Kerry Tucker, owner of KT’s Wild Game, was recently named Hunters for the Hungry Processor of the Year at the 48th Annual TWF Conservation Achievement Awards in Nashville.
Since opening his business six years ago, Tucker has been processing deer for the Hunters for the Hungry program. He estimates that he has processed more than 600 pounds of donated venison for the cause alone.
TWRA Officer Leith Konyndyk encouraged Tucker to participate in the program.
“It’s a worthwhile program,” he says, noting the food “stays right here in Lincoln County”.
Four distributors, Good Samaritan Association, First Methodist Church, Howell Church of Christ and Provision Port, distribute the venison.
“They either cook it or give it for meals,” he said of the local distributors.
Tucker’s wife, Tracy, is one of the distributors at the Methodist Church.
The Tennessee Wildlife Federation’s Hunters for the Hungry program has been working with hunters and meat processors to fight hunger by providing properly prepared venison to food banks, church programs and soup kitchens.
Based on available funding, game processors are allotted a quota for the number of deer that Hunters for the Hungry will subsidize. Beyond these quotas, any whole deer processed is paid for by the hunter at the same discounted rate, which is typically $40.
In times when processing funds have run low, Tucker, a firm believer in the cause, has donated some of the work at his own expense.
Across the state for the 2012-2013 hunting season, the HFTH set another record for pounds of venison donated for the fifth straight year, with a total of 136,162 pounds collected. The season’s donations provided approximately 542,768 meals for hungry Tennesseans.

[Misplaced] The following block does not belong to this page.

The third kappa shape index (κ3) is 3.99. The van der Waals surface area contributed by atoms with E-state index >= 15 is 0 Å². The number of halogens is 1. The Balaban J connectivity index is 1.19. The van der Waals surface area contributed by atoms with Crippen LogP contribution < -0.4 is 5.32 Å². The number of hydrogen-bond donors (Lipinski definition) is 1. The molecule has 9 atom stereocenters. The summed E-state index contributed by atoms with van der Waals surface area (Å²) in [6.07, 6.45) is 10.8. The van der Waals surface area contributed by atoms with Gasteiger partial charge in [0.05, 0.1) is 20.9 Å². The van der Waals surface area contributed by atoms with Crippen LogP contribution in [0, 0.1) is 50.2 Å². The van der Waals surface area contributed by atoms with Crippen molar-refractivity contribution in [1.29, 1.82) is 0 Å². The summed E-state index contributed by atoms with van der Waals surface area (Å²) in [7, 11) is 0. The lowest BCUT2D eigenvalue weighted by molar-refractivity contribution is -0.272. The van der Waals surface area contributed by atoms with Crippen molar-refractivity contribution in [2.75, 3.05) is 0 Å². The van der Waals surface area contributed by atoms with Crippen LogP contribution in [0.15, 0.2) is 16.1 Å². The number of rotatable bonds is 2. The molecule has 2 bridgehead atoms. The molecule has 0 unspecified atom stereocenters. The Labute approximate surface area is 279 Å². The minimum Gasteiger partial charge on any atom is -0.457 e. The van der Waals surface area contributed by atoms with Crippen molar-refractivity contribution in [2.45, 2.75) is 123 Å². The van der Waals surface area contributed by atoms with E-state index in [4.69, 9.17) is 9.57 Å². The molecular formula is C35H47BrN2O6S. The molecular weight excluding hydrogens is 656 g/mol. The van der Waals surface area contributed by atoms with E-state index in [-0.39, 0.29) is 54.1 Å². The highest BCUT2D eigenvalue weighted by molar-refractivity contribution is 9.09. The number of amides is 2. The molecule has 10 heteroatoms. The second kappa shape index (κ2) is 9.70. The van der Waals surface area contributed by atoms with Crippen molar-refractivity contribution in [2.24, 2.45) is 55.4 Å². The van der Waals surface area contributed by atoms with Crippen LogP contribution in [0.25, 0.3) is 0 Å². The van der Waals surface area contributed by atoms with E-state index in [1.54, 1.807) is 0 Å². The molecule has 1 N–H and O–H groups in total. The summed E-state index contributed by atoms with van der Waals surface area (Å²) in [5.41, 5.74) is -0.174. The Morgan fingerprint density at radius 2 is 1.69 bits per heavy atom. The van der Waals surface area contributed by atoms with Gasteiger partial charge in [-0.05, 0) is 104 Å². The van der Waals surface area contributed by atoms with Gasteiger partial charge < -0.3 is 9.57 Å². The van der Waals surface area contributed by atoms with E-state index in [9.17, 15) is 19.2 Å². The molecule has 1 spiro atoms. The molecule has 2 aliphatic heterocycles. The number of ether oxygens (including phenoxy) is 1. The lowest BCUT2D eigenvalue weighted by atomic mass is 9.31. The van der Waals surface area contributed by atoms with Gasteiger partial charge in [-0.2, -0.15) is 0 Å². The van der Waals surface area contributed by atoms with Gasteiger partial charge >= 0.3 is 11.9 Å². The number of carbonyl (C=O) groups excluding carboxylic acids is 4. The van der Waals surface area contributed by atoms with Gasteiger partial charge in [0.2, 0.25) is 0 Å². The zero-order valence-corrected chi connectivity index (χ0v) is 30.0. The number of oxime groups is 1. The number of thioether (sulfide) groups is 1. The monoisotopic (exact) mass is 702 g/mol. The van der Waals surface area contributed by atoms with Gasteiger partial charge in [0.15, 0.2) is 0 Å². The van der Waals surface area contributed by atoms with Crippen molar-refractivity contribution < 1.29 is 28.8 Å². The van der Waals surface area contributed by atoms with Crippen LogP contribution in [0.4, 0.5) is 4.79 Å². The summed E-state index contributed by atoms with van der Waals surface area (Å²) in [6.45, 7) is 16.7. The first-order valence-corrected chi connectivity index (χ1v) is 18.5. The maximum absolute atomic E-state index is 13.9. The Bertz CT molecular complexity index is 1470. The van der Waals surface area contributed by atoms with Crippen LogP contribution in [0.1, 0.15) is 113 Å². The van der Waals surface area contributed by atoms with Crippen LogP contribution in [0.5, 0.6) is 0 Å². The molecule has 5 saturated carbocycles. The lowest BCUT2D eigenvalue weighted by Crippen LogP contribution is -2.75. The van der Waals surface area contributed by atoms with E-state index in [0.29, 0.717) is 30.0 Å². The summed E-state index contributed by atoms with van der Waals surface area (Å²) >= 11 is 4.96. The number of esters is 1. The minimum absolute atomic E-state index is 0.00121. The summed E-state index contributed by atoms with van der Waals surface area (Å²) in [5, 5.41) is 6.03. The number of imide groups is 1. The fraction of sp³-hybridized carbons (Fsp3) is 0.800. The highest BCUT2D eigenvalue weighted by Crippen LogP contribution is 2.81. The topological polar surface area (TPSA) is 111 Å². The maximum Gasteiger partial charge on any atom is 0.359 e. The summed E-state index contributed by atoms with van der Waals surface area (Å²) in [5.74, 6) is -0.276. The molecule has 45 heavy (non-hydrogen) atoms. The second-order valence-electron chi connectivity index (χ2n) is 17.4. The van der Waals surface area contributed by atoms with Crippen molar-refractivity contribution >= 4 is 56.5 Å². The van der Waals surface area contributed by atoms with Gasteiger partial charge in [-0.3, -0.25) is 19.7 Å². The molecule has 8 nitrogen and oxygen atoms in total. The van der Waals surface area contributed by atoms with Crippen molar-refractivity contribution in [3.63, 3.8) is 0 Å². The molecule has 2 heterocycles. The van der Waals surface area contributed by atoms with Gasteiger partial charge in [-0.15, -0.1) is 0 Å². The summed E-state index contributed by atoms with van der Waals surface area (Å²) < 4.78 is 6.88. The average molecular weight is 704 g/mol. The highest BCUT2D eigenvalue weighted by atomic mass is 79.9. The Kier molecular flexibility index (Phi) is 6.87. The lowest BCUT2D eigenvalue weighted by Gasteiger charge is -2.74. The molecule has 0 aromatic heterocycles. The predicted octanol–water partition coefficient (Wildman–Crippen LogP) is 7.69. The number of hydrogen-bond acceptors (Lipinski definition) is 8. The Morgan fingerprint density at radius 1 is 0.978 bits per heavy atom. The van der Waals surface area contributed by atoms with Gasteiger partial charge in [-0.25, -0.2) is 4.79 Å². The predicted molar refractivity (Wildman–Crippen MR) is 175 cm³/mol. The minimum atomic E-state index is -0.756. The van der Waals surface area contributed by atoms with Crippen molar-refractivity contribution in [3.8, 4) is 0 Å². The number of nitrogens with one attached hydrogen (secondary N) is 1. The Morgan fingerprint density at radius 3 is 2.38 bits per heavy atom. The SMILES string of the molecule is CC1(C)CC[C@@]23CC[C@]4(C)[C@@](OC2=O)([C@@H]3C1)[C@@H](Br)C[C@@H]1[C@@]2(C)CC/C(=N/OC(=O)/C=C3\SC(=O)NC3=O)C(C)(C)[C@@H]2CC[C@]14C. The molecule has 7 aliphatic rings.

In order to defray the cost to hunters, it takes the help of local businesses, individuals, civic organizations, churches and others to help raise the extra funds for processing.
“Kudos to Carl Kinkle of Crawford Supply. He has been a real big supporter of this program,” Tucker said.
Kinkle donated $1,000 toward the cause last year.
“It’s critical to have those type of folks,” Tucker said.
In addition to feeding the hungry, the HFTH program helps to reduce herd populations.
“We are overpopulated with does,” says Tucker, explaining that generally the ratio is two or three does to one buck, but in Lincoln County, “We have seven to eight does for one buck,” he added.
Tucker believes Hunters for the Hungry is a worthwhile program and encourages the community to get involved in it.
Before getting into the wild game and taxidermy business, Tucker served in the U.S. Air Force as a professional recruiter for doctors, nurses and other health care professionals. He retired out of San Antonio, Texas, where he was running the national program. In 2000, he moved back to Fayetteville when his father, James Tucker, former property assessor, got sick.
After several years of working in the area for an engineering firm and FedEx, he decided to go to a taxidermy school in Montana. In the front office of KT’s Wild Game are a host of stuffed and mounted deer, turkeys, fox and other animals. Taxidermy is a service he offers during the off-season.
During deer season, which started Sept. 28 and runs through Jan. 12, KT’s is open from 7 a.m. until 7 p.m., seven days per week. Four to five employees assist him during the deer season. He also processes turkey, wild hogs and Elk.
His greatest satisfaction, he says, is when a customer comes back and says, ‘It’s the best meat I’ve ever had’.”
KT’s Wild Game is located at 124 Shelbyville Highway. For additional information about processing, contact Tucker at (931) 993-7657.